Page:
The classic IT advice is to back up anything that's valuable, just in case. With computerized voting, the preferred backup is good old-fashioned paper records. And yet, 14 states have systems that either lack paper backups completely or are only partially backed up by paper. So if something goes wrong with the state's voting system on election day, like hacking or some malfunction, that means there won't be a foolproof way to make sure votes aren't lost. J. Alex Halderman, an election security expert at the University of Michigan, says after Russian interference in the 2016 presidential election, states have made some progress toward protecting their voting data and machines. He spoke with host Tracey Samuelson. The following is an edited transcript of their conversation.
J. Alex Halderman: The voting process as a whole does remain vulnerable. About 40 states continue to use computer voting machines that are at least 10 years old, and often these machines aren't even receiving software updates or security patches, just leaving them wide open to hacking.
Tracey Samuelson: OK, but Congress has been mulling some legislation to try and tackle some of these issues. Tell me about the Secure Elections Act. What would it do?
Halderman: So the Secure Elections Act tries to set basically a floor of security standards and practices that states could meet or exceed. The most important of these are making sure that every vote is recorded on a piece of paper which can't be changed in a cyber attack. And then making sure that election officials go back and spot check those paper records and make sure the election night results are correct.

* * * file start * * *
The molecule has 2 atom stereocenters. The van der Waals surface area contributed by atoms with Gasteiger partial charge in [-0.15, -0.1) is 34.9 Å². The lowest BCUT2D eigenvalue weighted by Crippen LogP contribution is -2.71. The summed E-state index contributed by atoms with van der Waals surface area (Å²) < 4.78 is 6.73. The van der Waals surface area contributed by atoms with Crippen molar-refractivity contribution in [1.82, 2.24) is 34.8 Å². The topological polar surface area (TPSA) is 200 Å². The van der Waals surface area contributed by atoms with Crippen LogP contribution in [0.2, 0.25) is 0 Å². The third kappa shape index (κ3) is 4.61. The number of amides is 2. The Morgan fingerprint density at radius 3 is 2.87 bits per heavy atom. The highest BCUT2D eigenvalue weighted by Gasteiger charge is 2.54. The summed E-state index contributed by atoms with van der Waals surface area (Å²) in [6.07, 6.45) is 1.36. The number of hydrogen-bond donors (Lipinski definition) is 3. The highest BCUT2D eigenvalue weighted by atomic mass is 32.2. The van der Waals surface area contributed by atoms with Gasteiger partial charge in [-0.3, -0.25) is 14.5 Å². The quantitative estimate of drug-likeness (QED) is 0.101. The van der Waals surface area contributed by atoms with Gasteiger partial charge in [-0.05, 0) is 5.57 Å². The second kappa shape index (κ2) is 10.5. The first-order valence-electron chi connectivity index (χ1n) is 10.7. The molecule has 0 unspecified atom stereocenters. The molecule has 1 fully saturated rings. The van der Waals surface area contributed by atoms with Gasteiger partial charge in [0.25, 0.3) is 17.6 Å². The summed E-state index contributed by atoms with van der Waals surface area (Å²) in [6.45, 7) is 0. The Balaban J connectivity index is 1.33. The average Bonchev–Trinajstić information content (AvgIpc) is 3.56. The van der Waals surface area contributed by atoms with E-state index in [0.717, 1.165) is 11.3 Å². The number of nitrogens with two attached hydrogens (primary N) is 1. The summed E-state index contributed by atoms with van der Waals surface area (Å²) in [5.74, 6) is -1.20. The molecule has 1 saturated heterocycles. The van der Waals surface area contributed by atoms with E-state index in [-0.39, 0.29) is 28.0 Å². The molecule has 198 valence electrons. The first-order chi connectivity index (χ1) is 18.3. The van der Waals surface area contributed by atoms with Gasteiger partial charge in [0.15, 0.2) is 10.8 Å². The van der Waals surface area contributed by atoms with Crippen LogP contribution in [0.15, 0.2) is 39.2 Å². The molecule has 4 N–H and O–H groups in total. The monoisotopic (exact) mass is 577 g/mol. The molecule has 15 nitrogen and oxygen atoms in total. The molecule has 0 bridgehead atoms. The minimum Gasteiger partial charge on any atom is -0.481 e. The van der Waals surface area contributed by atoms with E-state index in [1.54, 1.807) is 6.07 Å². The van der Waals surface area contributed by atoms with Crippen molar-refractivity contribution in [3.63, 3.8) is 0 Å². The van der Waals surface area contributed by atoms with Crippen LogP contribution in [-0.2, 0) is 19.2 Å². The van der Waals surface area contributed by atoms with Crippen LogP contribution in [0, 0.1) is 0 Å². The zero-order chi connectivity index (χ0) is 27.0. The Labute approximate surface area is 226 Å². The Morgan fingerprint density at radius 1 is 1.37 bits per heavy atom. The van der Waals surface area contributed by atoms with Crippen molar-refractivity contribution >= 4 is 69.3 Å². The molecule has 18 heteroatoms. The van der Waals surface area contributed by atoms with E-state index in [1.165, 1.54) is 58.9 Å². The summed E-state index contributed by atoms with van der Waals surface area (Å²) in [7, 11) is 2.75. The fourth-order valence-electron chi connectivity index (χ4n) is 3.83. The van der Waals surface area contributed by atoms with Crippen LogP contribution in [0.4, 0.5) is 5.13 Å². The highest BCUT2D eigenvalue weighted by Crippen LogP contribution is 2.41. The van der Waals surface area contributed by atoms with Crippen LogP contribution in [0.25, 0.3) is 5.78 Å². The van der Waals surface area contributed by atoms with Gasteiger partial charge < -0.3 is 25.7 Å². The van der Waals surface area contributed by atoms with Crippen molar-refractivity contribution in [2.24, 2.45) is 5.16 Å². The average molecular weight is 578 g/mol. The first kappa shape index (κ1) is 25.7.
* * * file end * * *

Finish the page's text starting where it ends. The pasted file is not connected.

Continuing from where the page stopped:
Samuelson: And is it enough?
Halderman: Well, it could be enough. Unfortunately, the legislation seems to be watered down more and more with each iteration through Congress. And just today in the Rules Committee they are marking it up and hopefully the language will become strong enough that it can still be effective. But if Congress doesn't act soon, I fear that elections this year and in 2020 are going to be at significant risk.
Samuelson: Yeah, we're about two and a half months away from the midterms. So is there still enough time now to make changes that will impact those elections?
Halderman: Well, it's going to be hard to change much before November. But officials are being more vigilant about security, about inspecting for attack attempts. We can't make all the changes we need to in time for this year, but it is a start. And with the extra time between now and 2020 there is a significant opportunity for state governments to replace some of that aging and crumbling equipment. I just hope they get started soon because it's going to feel like it's right around the corner after the November election.
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